07 Jun Just Do the Right Thing
Complex problems seem to drive people to the extreme edges of the debate.
Unfortunately, extreme solutions are more likely to result in one step forward – two steps back, failing to deliver long term progress.
The right thing to do is “down the middle”.
Finding that sweet spot isn’t easy. Because it has to embrace both sides of the debate. Not to eliminate discord, but to have the balance of the yin-yang. It is sort of like “consensus with reservation”: Both sides must concede something to make progress, but reserve the right to maintain some conflicting points of view.
The process is hard, but this is when decisions are made that make progress towards improvement in the longrun.
It’s a lot easier to see my point in the context of politics. But it’s a lot harder to appreciate it in the context of one’s day-to-day life and business domain. Specifically, in the media and marketing world, I find people gripping so hard to the edge that you can’t even get them to consider that there might be a reason to consider the possibility that there’s alternative to consider.
So here’s a stab at it. I don’t think the future is a choice between mass media vs. one-to-one media. The future is not making mass media more interactive or controlling one-to-one media. The future will be realized through a media that is right down the middle between mass media and one-to-one media. It is complementary not competitive.
It complements mass media by being a place where ideas and audiences are cultivated. It complements one-to-one media by giving the “consumer” a way to initiate or control conversations with commercial resources.
Demand for this intermediate media emerged in the late 1980’s before the technology to satisfy it existed. So the market dried up, but the factors which created the demand for an intermediary between mass media and one-to-one media still exist. In the late 1970-80’s, many Fortune 100 Companies realized that growth through mass marketing had reached a saturation point. New product introductions targeted to a mass market were failing at a high rate because competitive distinctions weren’t significant enough to be noticed. So many companies, with Coke being the first started doing segmentation research to identify discreet market segments in with needs unmet by mainstream brands. Brands developed for these market niches could be differentiated from mainstream brands and targeted to the consumer market segments and retailers or special merchandising sections of mass retailers. However, there was no efficient way to reach and market to these consumer segments. The segmentations were based on esoteric concepts like psychographics, e.g., “Actualizers” or “Believers”, or, “need states”, e.g., hunger or reward. Since the currency for media was audience counts measured as age groups, e.g., 18-14, there was no straightforward way to design a media plan and price it to target a segment . Since these studies were very expensive – from $50-100,000, but not actionable – the study budgets and agency research departments were eliminated.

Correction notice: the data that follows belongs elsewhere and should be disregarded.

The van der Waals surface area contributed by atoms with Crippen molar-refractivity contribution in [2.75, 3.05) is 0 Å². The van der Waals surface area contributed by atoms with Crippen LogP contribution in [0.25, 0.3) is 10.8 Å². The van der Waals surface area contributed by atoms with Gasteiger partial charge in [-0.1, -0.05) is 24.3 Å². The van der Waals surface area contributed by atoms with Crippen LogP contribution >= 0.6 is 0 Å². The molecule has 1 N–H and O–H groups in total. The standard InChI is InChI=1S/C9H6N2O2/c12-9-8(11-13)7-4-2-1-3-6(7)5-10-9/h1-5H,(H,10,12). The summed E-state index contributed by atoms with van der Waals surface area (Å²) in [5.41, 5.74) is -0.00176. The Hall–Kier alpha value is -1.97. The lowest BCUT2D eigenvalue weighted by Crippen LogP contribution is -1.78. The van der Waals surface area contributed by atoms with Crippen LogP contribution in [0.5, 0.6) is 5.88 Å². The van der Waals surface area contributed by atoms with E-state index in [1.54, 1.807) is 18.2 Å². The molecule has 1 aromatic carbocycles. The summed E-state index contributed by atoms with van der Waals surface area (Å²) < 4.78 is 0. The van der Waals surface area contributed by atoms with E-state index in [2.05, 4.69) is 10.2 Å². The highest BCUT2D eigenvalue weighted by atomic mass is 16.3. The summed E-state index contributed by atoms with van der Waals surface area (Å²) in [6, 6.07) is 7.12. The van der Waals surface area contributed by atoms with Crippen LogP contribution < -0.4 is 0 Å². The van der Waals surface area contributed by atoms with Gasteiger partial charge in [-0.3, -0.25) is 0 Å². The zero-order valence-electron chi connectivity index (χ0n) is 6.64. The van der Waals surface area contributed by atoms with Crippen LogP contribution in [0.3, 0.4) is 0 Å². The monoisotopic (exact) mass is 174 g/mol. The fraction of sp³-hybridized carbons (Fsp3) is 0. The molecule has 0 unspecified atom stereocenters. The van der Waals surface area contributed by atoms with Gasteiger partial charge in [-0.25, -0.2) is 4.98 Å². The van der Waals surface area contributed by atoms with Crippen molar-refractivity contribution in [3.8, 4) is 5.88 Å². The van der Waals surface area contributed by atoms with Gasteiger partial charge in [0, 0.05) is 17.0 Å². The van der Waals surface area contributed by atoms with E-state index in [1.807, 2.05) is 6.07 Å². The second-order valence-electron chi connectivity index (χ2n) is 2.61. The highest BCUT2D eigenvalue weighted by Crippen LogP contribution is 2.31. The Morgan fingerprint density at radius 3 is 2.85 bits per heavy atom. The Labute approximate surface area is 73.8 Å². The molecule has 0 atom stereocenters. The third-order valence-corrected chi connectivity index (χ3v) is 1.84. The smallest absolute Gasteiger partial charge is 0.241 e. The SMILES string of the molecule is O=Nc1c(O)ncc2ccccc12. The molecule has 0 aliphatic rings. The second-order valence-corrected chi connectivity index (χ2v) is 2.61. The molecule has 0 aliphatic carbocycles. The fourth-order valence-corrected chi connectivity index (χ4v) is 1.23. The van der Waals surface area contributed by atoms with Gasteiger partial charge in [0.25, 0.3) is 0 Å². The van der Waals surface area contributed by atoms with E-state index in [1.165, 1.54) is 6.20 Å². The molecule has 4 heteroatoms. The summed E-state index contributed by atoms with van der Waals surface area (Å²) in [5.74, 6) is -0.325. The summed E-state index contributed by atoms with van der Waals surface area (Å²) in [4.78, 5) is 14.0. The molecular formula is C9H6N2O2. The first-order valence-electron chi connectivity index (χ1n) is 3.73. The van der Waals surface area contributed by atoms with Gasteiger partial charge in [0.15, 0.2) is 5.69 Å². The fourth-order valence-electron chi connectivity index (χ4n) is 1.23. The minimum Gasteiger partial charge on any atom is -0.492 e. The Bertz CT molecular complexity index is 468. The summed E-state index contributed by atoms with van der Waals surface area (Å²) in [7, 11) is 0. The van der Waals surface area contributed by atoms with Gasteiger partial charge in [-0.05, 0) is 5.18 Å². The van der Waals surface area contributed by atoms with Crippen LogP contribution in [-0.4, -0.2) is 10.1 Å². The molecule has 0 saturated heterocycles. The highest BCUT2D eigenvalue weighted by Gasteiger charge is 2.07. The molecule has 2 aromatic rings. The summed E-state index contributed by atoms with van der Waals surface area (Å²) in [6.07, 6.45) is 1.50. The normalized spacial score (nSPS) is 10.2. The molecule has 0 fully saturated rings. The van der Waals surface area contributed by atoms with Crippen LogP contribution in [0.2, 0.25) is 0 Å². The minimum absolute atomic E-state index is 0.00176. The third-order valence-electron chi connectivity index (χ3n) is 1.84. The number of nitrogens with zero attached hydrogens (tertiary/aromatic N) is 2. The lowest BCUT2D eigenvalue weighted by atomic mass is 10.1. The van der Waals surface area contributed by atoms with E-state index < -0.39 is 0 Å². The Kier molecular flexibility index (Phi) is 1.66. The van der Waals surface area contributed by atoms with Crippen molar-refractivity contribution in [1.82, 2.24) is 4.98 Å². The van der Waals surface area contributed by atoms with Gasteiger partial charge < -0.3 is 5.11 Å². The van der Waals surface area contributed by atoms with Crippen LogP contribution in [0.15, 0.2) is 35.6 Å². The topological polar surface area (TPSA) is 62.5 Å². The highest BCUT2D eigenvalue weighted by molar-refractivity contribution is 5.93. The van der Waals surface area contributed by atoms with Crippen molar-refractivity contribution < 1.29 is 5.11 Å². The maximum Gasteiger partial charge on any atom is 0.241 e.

However, the need for more nuanced targeting to differentiate brands still exists. And today, there is technology to both find and target interest groups and the infrastructure to target “need states” at local events and retailers on a large scale. But so far, the market is not capitalizing on the capability to satisfy the latent demand for an intermediate media between mass media and one-to one media.